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This Focused Performance Weblog started life as a "business management blog" containing links and commentary related primarily to organizational effectiveness with a "Theory of Constraints" perspective, but is in the process of evolving towards primary content on interactive and mobile marketing. Think of it as about Focusing marketing messages for enhanced Performance. If you are on an archive page, current postings are found here.

Thursday, October 09, 2003

Promises, Predictions, and Planning -- Projects are about promises. Project management is an effort to make, manage, and keep promises about scope, quality, schedule and cost of efforts deemed worth pursuing. While Deming said, "Management is prediction," pinpoint prediction cannot be expected and to strive for it is a futile waste of time. However, reasonably reliable expectations of when a user or an organization will have a specifically defined product, process, system, feature, or fix to support its efforts must be expected and provided by those tasked to deliver them.

Like many partial efforts that are too often described as projects, "software projects" rarely, if ever, stand alone. At best, they are most often components of larger initiatives, delivering either products to be sold or changes in business processes aimed at more effective operations and better profits. As such, the real promises associated with them are those that are tied to the bottom line impact of the effort. (Too often there is too strong an organizational border between things like R&D or IT and other components of the larger projects, but that's a strategic discussion for another time.) The component projects exist to serve the larger effort, which exists to serve the strategies and goals of the parent organization, which need to make and keep promises to satisfy key stakeholders.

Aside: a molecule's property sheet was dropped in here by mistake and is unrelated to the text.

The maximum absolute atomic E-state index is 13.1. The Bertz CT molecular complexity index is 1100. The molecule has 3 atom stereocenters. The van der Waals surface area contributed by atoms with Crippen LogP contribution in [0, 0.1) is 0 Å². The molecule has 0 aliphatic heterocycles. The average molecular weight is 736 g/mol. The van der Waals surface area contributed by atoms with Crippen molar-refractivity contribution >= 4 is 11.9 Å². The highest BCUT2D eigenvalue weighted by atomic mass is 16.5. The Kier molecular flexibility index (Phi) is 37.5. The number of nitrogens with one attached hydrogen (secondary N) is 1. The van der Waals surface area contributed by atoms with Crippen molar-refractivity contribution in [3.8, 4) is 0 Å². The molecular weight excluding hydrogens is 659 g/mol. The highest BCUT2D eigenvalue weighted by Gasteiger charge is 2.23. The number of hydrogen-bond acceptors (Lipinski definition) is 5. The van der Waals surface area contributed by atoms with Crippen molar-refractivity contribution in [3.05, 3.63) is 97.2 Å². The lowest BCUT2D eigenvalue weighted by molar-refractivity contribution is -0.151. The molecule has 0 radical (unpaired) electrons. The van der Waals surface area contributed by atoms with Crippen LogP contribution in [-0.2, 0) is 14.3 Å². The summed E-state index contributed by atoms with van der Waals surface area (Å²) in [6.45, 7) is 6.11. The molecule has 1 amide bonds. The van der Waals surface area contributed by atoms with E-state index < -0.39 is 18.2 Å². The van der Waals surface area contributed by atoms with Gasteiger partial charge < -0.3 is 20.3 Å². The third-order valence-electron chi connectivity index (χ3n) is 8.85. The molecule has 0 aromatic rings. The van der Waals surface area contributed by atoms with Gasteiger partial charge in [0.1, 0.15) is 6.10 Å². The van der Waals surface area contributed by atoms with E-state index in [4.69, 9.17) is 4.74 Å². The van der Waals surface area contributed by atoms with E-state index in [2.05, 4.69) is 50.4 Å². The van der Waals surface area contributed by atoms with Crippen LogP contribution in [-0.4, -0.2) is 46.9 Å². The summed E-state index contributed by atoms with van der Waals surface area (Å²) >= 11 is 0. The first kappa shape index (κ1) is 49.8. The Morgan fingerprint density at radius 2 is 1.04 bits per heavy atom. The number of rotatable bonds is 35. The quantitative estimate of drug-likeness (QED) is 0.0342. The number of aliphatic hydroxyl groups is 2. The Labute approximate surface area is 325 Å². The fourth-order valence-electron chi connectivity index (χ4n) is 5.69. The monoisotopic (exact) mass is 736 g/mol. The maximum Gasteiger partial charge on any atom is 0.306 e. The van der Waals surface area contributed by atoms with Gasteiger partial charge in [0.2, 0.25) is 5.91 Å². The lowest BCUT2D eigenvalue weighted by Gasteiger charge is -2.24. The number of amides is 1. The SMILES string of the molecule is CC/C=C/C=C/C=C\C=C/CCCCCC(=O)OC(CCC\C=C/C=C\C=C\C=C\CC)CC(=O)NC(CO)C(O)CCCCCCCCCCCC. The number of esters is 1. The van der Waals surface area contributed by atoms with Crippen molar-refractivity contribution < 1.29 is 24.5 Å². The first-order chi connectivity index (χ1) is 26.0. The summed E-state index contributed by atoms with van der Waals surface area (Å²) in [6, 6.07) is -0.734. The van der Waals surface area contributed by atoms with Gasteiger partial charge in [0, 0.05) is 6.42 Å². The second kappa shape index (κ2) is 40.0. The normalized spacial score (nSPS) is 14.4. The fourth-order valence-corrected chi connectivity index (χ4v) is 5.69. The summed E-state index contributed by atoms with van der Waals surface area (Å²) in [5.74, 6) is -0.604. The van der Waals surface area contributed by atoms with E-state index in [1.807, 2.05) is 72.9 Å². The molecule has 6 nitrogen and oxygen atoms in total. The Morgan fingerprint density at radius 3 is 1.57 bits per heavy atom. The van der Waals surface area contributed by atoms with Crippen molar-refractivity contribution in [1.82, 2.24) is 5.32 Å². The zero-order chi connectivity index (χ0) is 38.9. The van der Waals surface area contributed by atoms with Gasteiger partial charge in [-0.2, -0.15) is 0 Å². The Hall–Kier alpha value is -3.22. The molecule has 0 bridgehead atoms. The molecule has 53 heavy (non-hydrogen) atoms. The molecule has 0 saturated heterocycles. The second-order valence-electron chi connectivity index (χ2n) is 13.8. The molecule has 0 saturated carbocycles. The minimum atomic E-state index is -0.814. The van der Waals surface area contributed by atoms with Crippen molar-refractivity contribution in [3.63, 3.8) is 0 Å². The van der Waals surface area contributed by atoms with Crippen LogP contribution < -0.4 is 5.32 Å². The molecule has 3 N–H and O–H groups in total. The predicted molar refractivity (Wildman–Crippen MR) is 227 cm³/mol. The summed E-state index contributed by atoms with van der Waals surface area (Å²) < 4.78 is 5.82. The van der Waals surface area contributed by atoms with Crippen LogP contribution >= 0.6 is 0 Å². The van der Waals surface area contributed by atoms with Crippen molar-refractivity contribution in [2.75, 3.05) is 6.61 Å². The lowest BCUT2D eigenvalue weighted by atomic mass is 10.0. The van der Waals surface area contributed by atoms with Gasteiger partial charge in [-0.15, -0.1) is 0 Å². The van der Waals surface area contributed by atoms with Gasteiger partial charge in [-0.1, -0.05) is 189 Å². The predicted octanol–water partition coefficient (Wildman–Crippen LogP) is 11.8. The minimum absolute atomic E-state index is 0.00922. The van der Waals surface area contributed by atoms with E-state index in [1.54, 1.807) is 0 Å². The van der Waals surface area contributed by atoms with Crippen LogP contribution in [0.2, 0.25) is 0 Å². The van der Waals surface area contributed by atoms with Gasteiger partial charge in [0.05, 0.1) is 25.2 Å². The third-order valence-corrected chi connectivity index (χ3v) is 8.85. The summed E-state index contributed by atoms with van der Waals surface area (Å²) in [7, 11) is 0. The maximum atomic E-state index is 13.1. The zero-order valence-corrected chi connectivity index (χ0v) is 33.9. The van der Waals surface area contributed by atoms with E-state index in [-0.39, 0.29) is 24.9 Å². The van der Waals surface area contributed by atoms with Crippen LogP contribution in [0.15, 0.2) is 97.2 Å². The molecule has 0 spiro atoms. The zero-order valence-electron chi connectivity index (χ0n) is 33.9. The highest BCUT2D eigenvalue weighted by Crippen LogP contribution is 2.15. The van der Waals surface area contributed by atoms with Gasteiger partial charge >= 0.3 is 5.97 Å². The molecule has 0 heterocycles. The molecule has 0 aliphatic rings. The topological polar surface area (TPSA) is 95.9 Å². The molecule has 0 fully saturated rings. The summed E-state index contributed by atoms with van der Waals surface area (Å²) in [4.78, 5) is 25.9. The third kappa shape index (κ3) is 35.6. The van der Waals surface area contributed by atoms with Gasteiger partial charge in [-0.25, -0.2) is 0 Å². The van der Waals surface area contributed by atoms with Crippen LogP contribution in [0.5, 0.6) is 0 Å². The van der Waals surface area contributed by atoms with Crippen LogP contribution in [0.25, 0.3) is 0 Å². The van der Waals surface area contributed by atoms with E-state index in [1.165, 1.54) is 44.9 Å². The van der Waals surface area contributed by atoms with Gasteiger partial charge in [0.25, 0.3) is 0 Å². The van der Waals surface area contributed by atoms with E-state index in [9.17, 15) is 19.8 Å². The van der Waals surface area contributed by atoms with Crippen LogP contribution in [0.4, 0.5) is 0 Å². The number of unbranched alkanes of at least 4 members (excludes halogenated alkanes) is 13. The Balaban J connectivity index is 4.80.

In recent examples of high-profile failures of major companies to keep their promises (and of the Sarbanes-Oxley response), it is incumbent on management to demand reasonable and reliable promises regarding the efforts under their charge. Otherwise, they won’t be able to make or keep appropriate promises to the customers and shareholders who foot the bill. It's not good enough to leave critical aspects of project promises too open-ended or too open to compromise. While details along the way are, of course, subject to modification and tweaking along the way, the larger efforts' significant objectives, deliverables, and success criteria need to be kept at the top of the mind of those involved, and the promises associated with them must be kept unless and until rational decisions otherwise are made.

How the objectives are delivered may be subject to considerable learning along the way, but the basics of what will be delivered, in terms of functionality related to bottom-line impact, needs to be a relatively constant pole star for the project. If delivered functionality deviates too much from desired functionality, then the project's success is called into question. One way of avoiding this is to manage the big-picture effort, not just the component part, as the project. A new product development effort is not just and R&D/Engineering design effort, but a manufacturing, distribution, marketing, and sales effort as well. Implementation of a business system is not just a software project, but a process design, training, customer preparation, and roll-out effort as well. By doing this, the day-to-day interactions between suppliers and customers (both internal and external to the project) are formally included in the planning that goes on not only at the start of the effort, but also in the replanning that goes on daily during the execution of well-managed, high-performance projects.